Switch Hitting Your Writing
Does that headline sound vaguely sexual or is it just me? If so, sorry for misleading you because this post is about switching up your writing projects. (Though a client for whom I am doing some writing just emailed and said we need to get some sex in our title, so maybe its a good thing.)
I recently read Jess Walter's Beautiful Ruins, and as is so often the case when I read something I like, I went in search of more information about him. Here it is: he lives in the unlikely city of Spokane, Washington (if you've been there, you know why its unlikely a major writer would live there), he had a daughter when he was 19 and subsequently went to work at a newspaper to support her, his first book was a non-fiction title on the incident at Ruby Ridge, and he's written a ton of novels and short stories since.
Beyond all that, what interested me was the tidbit I found in this interview, in which Walter says, "My only trick is to switch to some other project when one gets stuck.
And they always get stuck."
Truer words about writing have never been spoken: you're going to get stuck at some point. It may not be big stuck, and most likely it won't be writer's block, you'll just get stuck. Like, unsure what you want to write next, uncertain what comes next in the novel, unsure what your secondary character's name is. Something. And I love the idea that when this happens, you can switch off to a different project. Because, better to be writing on something, then nothing at all.
I've been working on short stories recently, as well as a novel, and I see this happening somewhat naturally. I reach a point in a story where I'm sort of mentally done with it for the moment, and without really thinking about it, I find myself opening the file for that other story I've been thinking of. I get stuck on the novel, and I'm inevitably drawn to one of the stories. It feels natural and right, and like I said–as long as I'm working on something, I'm happy.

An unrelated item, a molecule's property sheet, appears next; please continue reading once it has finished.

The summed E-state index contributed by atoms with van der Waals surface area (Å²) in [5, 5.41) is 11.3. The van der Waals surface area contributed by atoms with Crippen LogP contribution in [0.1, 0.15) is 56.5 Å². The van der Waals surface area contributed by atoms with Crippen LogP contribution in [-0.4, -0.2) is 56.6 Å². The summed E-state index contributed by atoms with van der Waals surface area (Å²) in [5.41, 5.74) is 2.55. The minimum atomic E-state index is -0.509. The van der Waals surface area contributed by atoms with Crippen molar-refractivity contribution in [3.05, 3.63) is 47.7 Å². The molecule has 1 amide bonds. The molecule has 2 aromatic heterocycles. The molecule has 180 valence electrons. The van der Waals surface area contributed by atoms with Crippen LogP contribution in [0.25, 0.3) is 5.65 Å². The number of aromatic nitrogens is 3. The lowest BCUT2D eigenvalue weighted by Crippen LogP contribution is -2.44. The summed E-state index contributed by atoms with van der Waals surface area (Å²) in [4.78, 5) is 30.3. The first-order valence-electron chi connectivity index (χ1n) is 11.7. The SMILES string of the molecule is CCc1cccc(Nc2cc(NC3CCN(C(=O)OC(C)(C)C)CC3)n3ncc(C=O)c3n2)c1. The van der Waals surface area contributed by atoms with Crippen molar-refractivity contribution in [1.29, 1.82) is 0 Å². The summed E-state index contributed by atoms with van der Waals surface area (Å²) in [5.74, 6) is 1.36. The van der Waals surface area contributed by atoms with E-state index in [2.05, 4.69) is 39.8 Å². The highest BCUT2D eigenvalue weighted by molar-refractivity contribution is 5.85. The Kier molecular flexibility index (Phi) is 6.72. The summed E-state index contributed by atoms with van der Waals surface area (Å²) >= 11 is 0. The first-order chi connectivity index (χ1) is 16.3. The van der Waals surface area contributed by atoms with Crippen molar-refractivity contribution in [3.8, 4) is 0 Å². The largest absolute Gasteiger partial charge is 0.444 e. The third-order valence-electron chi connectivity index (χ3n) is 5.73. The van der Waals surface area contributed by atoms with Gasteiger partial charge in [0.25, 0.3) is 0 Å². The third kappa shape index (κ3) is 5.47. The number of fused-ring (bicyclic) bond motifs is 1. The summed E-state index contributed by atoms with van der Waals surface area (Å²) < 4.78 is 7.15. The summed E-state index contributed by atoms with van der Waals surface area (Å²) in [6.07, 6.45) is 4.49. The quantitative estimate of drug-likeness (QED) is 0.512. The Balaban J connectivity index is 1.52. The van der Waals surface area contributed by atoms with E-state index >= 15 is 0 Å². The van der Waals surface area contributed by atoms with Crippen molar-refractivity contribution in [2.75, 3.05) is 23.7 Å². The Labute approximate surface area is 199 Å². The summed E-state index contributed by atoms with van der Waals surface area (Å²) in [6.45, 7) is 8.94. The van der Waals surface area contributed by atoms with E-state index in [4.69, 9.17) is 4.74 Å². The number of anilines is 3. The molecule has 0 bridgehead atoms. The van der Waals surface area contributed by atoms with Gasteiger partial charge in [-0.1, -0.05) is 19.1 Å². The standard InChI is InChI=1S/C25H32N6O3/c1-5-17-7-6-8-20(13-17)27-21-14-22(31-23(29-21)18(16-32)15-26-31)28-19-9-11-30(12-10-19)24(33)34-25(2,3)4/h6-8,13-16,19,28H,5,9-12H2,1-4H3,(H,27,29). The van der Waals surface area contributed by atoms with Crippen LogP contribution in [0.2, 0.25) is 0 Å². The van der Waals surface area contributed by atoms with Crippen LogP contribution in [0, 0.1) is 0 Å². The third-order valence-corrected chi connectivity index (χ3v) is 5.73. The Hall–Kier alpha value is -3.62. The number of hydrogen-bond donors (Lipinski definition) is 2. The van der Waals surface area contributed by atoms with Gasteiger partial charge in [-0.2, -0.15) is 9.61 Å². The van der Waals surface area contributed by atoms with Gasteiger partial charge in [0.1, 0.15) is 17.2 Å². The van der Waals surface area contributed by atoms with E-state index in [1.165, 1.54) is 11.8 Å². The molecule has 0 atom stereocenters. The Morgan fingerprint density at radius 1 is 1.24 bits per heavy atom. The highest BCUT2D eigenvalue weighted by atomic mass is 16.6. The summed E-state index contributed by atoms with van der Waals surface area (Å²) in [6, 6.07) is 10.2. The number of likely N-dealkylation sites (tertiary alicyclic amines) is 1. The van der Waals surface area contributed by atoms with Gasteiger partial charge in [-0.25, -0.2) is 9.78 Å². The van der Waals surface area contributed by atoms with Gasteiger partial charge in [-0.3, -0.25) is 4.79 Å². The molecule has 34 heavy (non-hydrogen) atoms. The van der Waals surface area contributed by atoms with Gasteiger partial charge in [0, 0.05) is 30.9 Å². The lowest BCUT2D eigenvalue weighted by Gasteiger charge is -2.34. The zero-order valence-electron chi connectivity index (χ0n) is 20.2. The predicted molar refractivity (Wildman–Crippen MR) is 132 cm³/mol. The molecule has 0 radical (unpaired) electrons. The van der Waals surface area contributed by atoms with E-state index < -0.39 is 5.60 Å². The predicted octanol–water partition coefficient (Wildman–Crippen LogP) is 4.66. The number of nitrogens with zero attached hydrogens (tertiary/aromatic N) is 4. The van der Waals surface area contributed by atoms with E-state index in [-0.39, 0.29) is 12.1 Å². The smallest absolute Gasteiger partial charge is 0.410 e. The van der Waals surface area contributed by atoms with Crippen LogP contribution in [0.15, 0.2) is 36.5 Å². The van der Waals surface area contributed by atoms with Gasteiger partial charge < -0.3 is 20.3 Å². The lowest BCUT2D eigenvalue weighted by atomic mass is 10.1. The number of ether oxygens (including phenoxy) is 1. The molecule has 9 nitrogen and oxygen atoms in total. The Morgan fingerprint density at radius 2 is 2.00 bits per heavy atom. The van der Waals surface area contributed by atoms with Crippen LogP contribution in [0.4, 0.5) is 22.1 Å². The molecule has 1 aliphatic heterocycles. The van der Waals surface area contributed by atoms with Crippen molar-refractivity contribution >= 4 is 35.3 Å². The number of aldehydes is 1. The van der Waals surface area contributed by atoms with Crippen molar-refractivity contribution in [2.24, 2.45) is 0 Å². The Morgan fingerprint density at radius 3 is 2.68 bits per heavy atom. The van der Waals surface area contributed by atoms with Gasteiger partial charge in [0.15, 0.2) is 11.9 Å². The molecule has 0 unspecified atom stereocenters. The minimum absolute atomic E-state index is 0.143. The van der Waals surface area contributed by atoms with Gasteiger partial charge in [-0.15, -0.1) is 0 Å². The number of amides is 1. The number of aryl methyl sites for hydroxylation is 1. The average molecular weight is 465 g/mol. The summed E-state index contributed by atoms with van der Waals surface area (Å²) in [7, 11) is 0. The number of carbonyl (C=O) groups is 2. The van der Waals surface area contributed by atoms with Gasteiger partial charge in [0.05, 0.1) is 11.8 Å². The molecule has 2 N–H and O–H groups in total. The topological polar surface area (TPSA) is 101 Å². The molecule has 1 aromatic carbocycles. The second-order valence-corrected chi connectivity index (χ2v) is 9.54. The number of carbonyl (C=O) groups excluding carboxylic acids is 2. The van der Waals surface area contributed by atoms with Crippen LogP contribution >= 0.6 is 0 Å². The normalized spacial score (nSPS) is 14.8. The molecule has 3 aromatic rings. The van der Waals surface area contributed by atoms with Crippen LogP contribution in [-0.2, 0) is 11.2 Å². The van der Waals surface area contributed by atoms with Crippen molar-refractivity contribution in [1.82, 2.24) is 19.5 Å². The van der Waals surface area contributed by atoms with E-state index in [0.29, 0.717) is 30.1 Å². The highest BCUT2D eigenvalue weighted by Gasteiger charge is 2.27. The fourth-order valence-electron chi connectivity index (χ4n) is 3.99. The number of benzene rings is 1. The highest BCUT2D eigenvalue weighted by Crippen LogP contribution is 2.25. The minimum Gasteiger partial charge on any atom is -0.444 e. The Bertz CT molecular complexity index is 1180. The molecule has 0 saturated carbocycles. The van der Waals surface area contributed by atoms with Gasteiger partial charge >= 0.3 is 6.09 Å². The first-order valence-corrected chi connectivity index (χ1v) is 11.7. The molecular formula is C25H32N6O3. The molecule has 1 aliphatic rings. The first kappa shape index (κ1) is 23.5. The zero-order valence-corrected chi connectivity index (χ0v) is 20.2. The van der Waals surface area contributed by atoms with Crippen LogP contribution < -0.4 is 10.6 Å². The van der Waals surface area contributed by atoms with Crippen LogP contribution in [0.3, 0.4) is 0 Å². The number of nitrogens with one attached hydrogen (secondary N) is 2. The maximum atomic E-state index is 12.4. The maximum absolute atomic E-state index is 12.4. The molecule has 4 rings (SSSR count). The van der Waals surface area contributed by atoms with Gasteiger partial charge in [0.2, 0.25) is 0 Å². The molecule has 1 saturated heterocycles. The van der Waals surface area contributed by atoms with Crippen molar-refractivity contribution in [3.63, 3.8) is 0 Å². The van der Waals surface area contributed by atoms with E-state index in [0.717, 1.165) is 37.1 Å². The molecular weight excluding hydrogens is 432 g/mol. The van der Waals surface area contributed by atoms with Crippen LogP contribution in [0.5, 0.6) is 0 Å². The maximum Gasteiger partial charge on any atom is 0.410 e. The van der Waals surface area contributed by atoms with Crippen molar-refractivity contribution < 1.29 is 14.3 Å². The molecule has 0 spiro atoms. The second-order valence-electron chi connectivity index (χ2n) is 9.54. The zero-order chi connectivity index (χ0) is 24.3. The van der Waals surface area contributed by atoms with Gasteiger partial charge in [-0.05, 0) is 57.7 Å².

Honestly, I'm not sure how easy this would be if I was working on all bigger projects. But for me it works great one big project at a time and several shorter pieces. I'm not sure I could handle the mental space it takes to keep more than one big project going at a time.
Along these same lines I was working on what I call prep work (thus called because hopefully you do it before you start writing it, though in truth it happens at every point of the writing) for the novel–character development, lining out the plot, imagining settings–and I found myself switch hitting. When I got stuck on the outlining, I switched over to writing about the characters, and that in turn led me to ideas about the story. So I was working back and forth.
And that, I think, is the beauty of this approach–it is like cross fertilization of the mind. The idea you have for the character of your story suddenly reminds you of the plot of your novel. And so on and so forth. At least that's how it works for me.
Do you work on multiple projects at a time or stick to just one?
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**Photo from the Library of Congress, in the public domain. (I kinda like her outfit.)